Author Topic: Is Dust a Problem when cutting wood with CNC equipment?  (Read 1560 times)

Offline Gary Campbell

  • Custom Call Maker
  • ****
  • Posts: 18
  • Age: 66
  • Location: UP of Michigan
Is Dust a Problem when cutting wood with CNC equipment?
« on: August 09, 2014, 01:38:52 PM »
Hey Guys...
I am new here, lots of woodworking CNC experience, zero game call experience.  I posted an intro post that shows some cutting that may or may not be relevant here:  http://thogamecallsforums.com/index.php/topic,20919.0.html

In that thread VECtor Calls posted this:  "The biggest hurdle I have always heard about CNC for wood call parts is controlling the dust to keep it out of the computerized parts.  I would be interested in hearing your take on this in a new topic in the CNC section."

My answer would be that there are thousands of CNC's cutting wood based products out there.  Perhaps more than any other material.  Personally I believe that some care has to be taken, but there are no issues that require more than a few minutes of monthy maintenance. 

Should any of you have any specific questions, I will try and answer them to the best of my ability.

Thanks, GC
Gary Campbell
Custom CNC builder
GCnC411@gmail.com
https://www.youtube.com/user/Islaww1

Offline Wade@WEBFoot

  • THO Recommended Advertiser
  • Custom Call Maker
  • *
  • Posts: 569
  • Location: Wiggins, CO
    • WEBFoot Custom Calls
Re: Is Dust a Problem when cutting wood with CNC equipment?
« Reply #1 on: August 09, 2014, 04:05:05 PM »
My feeling on the matter is not so much a concern for the computer side of things...  fans, filters, etc...  the big issue I feel comes when one is aiming at using a machine initially intended for metals.  Ball screws, ball nuts, linear rails, gibbs and box ways, dove tails, what have you - all require lubrication... and we all know how oil attracts dust... (kind of like floors attract the jellied side of toast).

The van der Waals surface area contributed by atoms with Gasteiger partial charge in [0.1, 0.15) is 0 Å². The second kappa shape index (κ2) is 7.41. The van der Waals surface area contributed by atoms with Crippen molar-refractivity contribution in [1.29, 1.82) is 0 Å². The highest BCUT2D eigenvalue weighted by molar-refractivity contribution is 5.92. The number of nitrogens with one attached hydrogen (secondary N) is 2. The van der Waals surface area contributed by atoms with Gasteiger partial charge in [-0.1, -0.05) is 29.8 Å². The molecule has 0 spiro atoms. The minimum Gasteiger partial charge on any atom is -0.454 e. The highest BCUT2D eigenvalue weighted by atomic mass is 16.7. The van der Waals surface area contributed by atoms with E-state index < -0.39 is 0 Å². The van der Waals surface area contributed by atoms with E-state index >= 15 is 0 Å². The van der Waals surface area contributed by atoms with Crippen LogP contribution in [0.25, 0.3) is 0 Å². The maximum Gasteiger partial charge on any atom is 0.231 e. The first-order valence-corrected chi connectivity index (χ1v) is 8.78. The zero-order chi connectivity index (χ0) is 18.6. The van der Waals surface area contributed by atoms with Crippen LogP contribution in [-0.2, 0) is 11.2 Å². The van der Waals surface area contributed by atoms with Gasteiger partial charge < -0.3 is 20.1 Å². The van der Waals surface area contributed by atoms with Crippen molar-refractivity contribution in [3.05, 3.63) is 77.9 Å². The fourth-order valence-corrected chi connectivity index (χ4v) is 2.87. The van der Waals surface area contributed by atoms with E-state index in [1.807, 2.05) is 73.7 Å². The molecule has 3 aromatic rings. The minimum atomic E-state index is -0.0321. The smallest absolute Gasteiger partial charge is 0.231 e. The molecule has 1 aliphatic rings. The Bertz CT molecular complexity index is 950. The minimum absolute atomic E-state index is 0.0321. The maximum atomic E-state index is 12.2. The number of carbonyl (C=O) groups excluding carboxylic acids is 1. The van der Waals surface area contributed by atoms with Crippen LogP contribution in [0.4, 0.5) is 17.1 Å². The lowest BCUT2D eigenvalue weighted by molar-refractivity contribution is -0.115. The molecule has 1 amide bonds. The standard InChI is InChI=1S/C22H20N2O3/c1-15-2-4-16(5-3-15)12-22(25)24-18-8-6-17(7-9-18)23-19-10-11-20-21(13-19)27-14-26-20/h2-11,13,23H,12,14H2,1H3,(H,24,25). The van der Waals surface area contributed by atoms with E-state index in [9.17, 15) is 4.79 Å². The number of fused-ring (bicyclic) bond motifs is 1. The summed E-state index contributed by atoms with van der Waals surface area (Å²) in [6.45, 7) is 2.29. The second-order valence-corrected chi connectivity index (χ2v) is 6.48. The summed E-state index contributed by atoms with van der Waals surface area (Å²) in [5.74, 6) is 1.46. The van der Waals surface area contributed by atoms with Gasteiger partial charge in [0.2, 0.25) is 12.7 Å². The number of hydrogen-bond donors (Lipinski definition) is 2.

Thats my concern, and why I dont run wood on my Okuma.  Setting up to protect the ways, balls screws, and such to maintain accuracy is not a simple thing, plus keeping dust out of the coolant sump, and to have to make it where you can install and remove it when going from a dry run (wood etc) to a wet run with coolant (acrylic or metal) is even more daunting.  So for me personally, I wont run wood on it.  When I get another machine, the lesser of the two machines will be set up to run wood or other materials, but only dry.  Coolant removed, cleaned out, protection for the ways and motion hardware, and a dust collector. 

But a machine that is built and intended for wood in the first place, has a lot of that accounted for already - at least from what I have seen.  But I also have not seen a lot of CNC lathes specifically for wood. 

On a hobby machine... Id be less worried I think... as parts arent as expensive, usually less complicated, fewer things to deal with (no turrets or tool changers, etc) and you can do a hell of a lot with an old bed sheet.  An industrial turning center...  different story in my eyes.  I still get the shivers when I see videos of RNT or Zink running wood in their Haas - and piles of dust and chips everywhere....  having run wood on a regular manual metal lathe, and spending all the time getting the saw dust sludge out of everything so the power feed would work again... I shutter to think about it on a machine with servos that cost thousands, and multithousand dollar ball screws, and so on.

I thought about building my own, but by the time you get all the stuff to make one (at least the way I want one) you might as well just buy a used turning center, outfit it with stuff to protect the important areas, and go to town.
But Im also one of those guys that needs speed, efficiency, and out put...  For example, in my situation, if I had to use a mandrel making barrels on my okuma, or a blind mandrel for turning kegs, the time investment would probably double - per part.  But a lot of the current call makers probably dont have those needs as they are probably running more hobby type quantities, and that sort of puts them in a position to not have to worry about some of the same things I do.

But in the end, it really comes down to the needs of each individual, and what they plan on doing with it.

Good to have ya aboard!
Wade
www.webfootcustomcalls.com
Call Making Tools, Parts, Services... and calls when I have time :D

Offline Gary Campbell

  • Custom Call Maker
  • ****
  • Posts: 18
  • Age: 66
  • Location: UP of Michigan
Re: Is Dust a Problem when cutting wood with CNC equipment?
« Reply #2 on: August 09, 2014, 05:09:54 PM »
Wade...
Thanks for the welcome.  You are spot on.  There are very few places where a tool made for metal or wood will do a good job with the other.  We have a couple HAAS VF4's at work and would surely never throw wood into one of them.

There does seem to be a shortage of moderately priced CNC wood lathes out there, unless you get into high production models.  I have not figured that one out, metal lathes and mills, even at the hobby level are all over the web, but nearly nothing for wood.
GC
Gary Campbell
Custom CNC builder
GCnC411@gmail.com
https://www.youtube.com/user/Islaww1